We are all likely familiar with the emotion of anger, and probably experience it from time to time. Anger is largely seen as an undesirable or unhelpful emotion, but in fact, like all emotions, anger is important. When we feel angry, it is our mind’s way of indicating to us that certain situations or behaviours are not acceptable for us. While a lot of people experience short bursts of anger that is expressed in a moderately controlled way, others can experience difficulty in managing their anger and their expression of it – often having a significant impact on their relationships with others, in a variety of settings, such as at home with family, at work, with friends and even the general public
The tips to manage anger, outlined in this article, stem from the practice of mindfulness. Mindfulness is the practice of refocusing your attention and bringing it to the present moment through various grounding techniques. Practicing mindfulness usually involves guided imagery, breathing techniques and other grounding exercises to help relax the body and mind to reduce stress. Refocusing your attention and engaging with relaxation can help you to manage your anger better, feel more in control and communicate more effectively.
While anger can be useful and constructive in some ways, if not managed properly it can become disruptive. Learning how to manage your anger can be daunting at first, but with some simple mindfulness practices you can start paving the way to a calmer life.
Below, you’ll find 7 mindfulness tips that can help you keep your cool and learn how to manage your anger better.
One of the fundamental aspects of mindfulness is awareness. Recognising that you are feeling anger and where in your body this emotion is manifesting is an important first step to gaining control over this emotion. Notice your heart rate increasing, your body temperature rising, your body posture, whether your fists are clenched or not and the pace at which you’re breathing. Acknowledging your anger is important, as trying to suppress it can cause the anger to bubble away under the surface for much longer, triggering anxiety and outbursts in the future. If you spend time practicing awareness when you are angry, you can manage it more effectively and also become better at noticing signs that you are angry in the future, before the anger escalates.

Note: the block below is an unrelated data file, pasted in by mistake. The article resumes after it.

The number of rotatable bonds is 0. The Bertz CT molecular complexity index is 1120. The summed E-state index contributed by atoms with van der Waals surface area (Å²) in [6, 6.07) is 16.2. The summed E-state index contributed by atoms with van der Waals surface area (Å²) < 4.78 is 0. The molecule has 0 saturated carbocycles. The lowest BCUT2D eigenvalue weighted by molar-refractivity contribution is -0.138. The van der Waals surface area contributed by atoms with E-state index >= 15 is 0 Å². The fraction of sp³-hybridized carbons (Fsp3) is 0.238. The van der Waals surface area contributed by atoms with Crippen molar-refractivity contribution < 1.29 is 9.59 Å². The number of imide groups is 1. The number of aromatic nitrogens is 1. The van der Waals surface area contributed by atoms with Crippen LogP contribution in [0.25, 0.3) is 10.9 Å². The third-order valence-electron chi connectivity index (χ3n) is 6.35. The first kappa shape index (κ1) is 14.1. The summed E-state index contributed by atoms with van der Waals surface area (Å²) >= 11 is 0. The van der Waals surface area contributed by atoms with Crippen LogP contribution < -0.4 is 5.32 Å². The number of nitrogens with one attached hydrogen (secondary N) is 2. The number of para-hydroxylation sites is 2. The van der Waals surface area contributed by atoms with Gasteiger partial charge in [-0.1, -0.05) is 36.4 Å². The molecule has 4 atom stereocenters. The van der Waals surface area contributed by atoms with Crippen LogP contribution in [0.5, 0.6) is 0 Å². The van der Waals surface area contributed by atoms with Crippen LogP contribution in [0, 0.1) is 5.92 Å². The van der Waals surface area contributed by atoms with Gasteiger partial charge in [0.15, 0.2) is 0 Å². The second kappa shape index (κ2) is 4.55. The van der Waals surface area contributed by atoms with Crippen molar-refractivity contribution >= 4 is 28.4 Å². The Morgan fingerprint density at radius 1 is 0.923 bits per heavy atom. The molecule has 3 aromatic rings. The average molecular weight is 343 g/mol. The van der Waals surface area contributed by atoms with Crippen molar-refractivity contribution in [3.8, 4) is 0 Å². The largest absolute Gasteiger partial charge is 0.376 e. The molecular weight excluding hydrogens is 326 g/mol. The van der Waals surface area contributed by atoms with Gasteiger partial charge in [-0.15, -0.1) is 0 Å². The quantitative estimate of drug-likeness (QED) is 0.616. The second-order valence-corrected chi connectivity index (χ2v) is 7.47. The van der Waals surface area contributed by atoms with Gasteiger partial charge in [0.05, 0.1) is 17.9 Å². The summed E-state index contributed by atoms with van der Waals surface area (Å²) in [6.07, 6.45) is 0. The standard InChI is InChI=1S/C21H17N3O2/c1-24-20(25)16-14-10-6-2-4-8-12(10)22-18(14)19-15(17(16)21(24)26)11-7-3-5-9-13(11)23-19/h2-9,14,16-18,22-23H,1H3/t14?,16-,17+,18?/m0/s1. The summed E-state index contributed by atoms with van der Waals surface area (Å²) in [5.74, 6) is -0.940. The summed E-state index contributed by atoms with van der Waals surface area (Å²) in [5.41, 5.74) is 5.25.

Notice your thoughts. If you have recurring thoughts such as ‘I can’t believe that happened’ or ‘it’s unfair’, try to use visual imagery in your mind to let go of those thoughts. You might imagine writing that thought down on a pebble, placing it into a flowing stream and watching it float away, or you might imagine that thought looking like a train, watching it arrive and then leaving the platform.
Remind yourself that you are simply the observer of your thoughts and feelings and you are not your thoughts and feelings themselves. If you struggle to let go of the thoughts, which is common, then notice how holding onto the thoughts continues to impact how you are feeling. Try to understand where your thought is coming from and why it feels so intense. Then try to let go again.
Control your breathing. By engaging with relaxed breathing, you will take your focus away from the angry thoughts and force your mind to focus on relaxation. In addition, if you can breathe in a relaxed manner, this will signal to the rest of your body that you are calm now and other physical anger symptoms will also begin to switch off.